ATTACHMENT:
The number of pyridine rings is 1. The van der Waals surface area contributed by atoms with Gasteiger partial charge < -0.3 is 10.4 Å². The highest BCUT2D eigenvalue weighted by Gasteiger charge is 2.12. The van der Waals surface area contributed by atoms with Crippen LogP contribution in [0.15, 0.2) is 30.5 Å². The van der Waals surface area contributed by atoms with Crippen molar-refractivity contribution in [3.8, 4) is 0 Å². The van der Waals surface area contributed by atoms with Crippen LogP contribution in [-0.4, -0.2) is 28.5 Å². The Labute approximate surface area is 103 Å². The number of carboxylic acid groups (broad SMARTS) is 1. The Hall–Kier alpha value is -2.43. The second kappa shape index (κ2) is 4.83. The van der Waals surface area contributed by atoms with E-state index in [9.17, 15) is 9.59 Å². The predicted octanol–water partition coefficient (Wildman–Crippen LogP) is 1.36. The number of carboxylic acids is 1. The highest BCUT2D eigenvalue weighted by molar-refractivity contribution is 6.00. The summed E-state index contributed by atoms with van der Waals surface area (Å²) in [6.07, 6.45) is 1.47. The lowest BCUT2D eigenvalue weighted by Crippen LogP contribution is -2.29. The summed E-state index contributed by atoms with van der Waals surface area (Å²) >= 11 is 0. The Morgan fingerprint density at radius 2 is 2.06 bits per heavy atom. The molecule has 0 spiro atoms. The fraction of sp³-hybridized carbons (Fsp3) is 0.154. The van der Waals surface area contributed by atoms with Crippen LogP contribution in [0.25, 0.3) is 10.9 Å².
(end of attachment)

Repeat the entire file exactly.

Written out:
The number of pyridine rings is 1. The van der Waals surface area contributed by atoms with Gasteiger partial charge < -0.3 is 10.4 Å². The highest BCUT2D eigenvalue weighted by Gasteiger charge is 2.12. The van der Waals surface area contributed by atoms with Crippen LogP contribution in [0.15, 0.2) is 30.5 Å². The van der Waals surface area contributed by atoms with Crippen molar-refractivity contribution in [3.8, 4) is 0 Å². The van der Waals surface area contributed by atoms with Crippen LogP contribution in [-0.4, -0.2) is 28.5 Å². The Labute approximate surface area is 103 Å². The number of carboxylic acid groups (broad SMARTS) is 1. The Hall–Kier alpha value is -2.43. The second kappa shape index (κ2) is 4.83. The van der Waals surface area contributed by atoms with E-state index in [9.17, 15) is 9.59 Å². The predicted octanol–water partition coefficient (Wildman–Crippen LogP) is 1.36. The number of carboxylic acids is 1. The highest BCUT2D eigenvalue weighted by molar-refractivity contribution is 6.00. The summed E-state index contributed by atoms with van der Waals surface area (Å²) in [6.07, 6.45) is 1.47. The lowest BCUT2D eigenvalue weighted by Crippen LogP contribution is -2.29. The summed E-state index contributed by atoms with van der Waals surface area (Å²) >= 11 is 0. The Morgan fingerprint density at radius 2 is 2.06 bits per heavy atom. The molecule has 0 spiro atoms. The fraction of sp³-hybridized carbons (Fsp3) is 0.154. The van der Waals surface area contributed by atoms with Crippen LogP contribution in [0.25, 0.3) is 10.9 Å².